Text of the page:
It’s day three of my test week with a 2013 Chevrolet Equinox LTZ, and I find myself liking the interior a little more every time I get in it, both for the integration of its tech features and for its surprising comfort.
I said in my intro to the Equinox that the crossover utility vehicle feels like what grown-ups drive. Most of that feeling, I think, comes from the hushed interior. Turn off the thumpin’ Pioneer-branded speakers and subwoofer, and the vehicle’s interior is as quiet as most top-of-the-line luxury cars of a generation or two ago. Wind noise is subdued thanks to the Equinox’s raked windshield and curved profiles everywhere, not to mention thick rubber seals on all the doors.
Another reason it feels so “grown-up” is undoubtedly the two-tone leather seats. While the leather seat coverings themselves feel thinner than most luxury cars’, they are supple to the touch and don’t feel like vinyl, a complaint registered with many high-rent versions of common transportation appliances like the Equinox and its competitors in the crossover segment. The front seats are nicely sculpted, and the driver’s seat has power-adjustable lumbar support. I found the headrest perfectly positioned– it does not seem to sit too far forward, like many headrests in cars of today.
The front seats are power-adjustable in every direction you could want, and they’re heated at the touch of a button. Within five minutes of hitting the button on a cold evening, the driver’s seat was keeping my back, buns, and thighs toasty warm. The heated seats have three levels of adjustment so you can dial in exactly how toasty you want your backside to be.
The back 60/40 split bench seat features a center armrest with two integrated cup holders and can slide fore and aft to alternately provide rear passengers with more legroom or give more cargo space behind the seats. Slid all the way back, the Equinox has plenty of legroom for adults over six feet tall, though the tallest passengers may wish the seat was slightly higher off the floor of the car to give them more thigh support.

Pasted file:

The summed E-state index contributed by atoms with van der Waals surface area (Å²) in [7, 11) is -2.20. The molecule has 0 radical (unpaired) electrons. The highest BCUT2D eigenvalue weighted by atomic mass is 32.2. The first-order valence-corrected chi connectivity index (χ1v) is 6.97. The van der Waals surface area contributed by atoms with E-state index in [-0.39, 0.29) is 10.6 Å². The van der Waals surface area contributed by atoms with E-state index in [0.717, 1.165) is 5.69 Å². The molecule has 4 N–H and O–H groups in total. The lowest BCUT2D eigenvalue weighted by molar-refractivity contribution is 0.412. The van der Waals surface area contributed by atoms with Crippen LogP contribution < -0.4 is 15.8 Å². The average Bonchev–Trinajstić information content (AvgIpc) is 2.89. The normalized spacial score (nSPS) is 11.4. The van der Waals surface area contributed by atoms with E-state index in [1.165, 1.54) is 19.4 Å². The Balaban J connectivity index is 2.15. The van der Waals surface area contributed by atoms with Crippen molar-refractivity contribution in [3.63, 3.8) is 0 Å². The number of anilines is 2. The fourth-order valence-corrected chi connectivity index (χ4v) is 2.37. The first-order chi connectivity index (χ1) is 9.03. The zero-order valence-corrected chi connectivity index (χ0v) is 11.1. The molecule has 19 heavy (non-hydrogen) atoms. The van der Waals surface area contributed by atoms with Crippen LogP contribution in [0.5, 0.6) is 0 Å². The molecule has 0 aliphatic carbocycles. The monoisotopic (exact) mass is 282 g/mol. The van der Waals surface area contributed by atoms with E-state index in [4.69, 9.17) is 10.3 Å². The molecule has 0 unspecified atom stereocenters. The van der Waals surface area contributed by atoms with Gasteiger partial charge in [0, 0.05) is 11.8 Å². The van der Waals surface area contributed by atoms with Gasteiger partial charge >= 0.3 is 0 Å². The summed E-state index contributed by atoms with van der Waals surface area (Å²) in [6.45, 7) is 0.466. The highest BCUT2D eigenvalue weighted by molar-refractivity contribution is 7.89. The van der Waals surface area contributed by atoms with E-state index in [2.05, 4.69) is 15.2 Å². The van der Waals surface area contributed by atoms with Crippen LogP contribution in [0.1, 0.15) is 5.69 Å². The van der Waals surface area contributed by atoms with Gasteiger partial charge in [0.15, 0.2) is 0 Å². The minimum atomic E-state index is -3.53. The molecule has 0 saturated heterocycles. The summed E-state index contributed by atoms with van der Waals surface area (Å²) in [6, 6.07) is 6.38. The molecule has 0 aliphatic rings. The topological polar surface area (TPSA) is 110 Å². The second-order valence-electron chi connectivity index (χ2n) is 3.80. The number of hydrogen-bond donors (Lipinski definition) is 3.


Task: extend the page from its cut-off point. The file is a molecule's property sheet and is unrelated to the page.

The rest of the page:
The Equinox’s interior has some features that work downright perfectly. The placement of the MyLink screen atop the center stack works perfectly for me when I put the Equinox in reverse and the back-up camera comes on, with the screen perfectly placed in my line-of-sight when scanning between the exterior mirrors. This makes the backup camera a tool that better enables me to back safely, rather than a distraction that demands more of my attention than the mirrors themselves. Added bonus: The Equinox’s exterior mirrors are heated, feature built-in blind-spot convex mirrors, and can be set up to automatically tilt down when the vehicle is shifted into reverse.
Our Brett Solomon pointed out a favorite feature of his former 2007 Equinox: The ability to set presets without regard to whether they were AM, FM, or satellite radio stations. That ability carries on in the 2013 Equinox with MyLink infotainment system, and you can cycle through your top six presets by flicking the SRC button on the right-hand side of the steering wheel up or down.
That button is one of my only gripes with the Equinox interior. It’s easy to inadvertently press the SRC button, which changes audio sources, when all you really want to do is flick up or down through your presets or the tracks on your USB device. My wife’s car has steering wheel-mounted audio controls with separate track/tuning and source selection buttons, and perhaps because I’m used to that layout, I have repeatedly found myself cuing up my list of radio presets while trying to skip ahead a track on the USB stick I loaded with music.
When that happens, I’ve found myself simply hitting the voice command button located right next to the SRC button. When prompted, I simply say, “USB,” and the MyLink Mistress, as I’ve taken to calling her, picks up right where I left off with the USB stick.
Another small gripe: The instrument cluster design, while mostly attractive and inoffensive, is prone to glare. Tons of glare. Not the kind of glare that blinds you while driving, but the kind that makes reading the dual-binnacle RPM and speedometer gauges near impossible in some lighting conditions. Thank the complex curved plastic that separates you from the gauges for that. With shallower binnacles and flatter plastic surfaces, this would likely be a non-issue. Thankfully, in times when the speedometer remains hard to read for several minutes, there is an option to bring up a digital speedometer in the center information display, where the reflections and glare aren’t a problem.
But those two gripes really feel like picking nits, in the grand scheme of the interior and do not detract from its status as a superbly comfortable, enjoyable place to spend my drive time.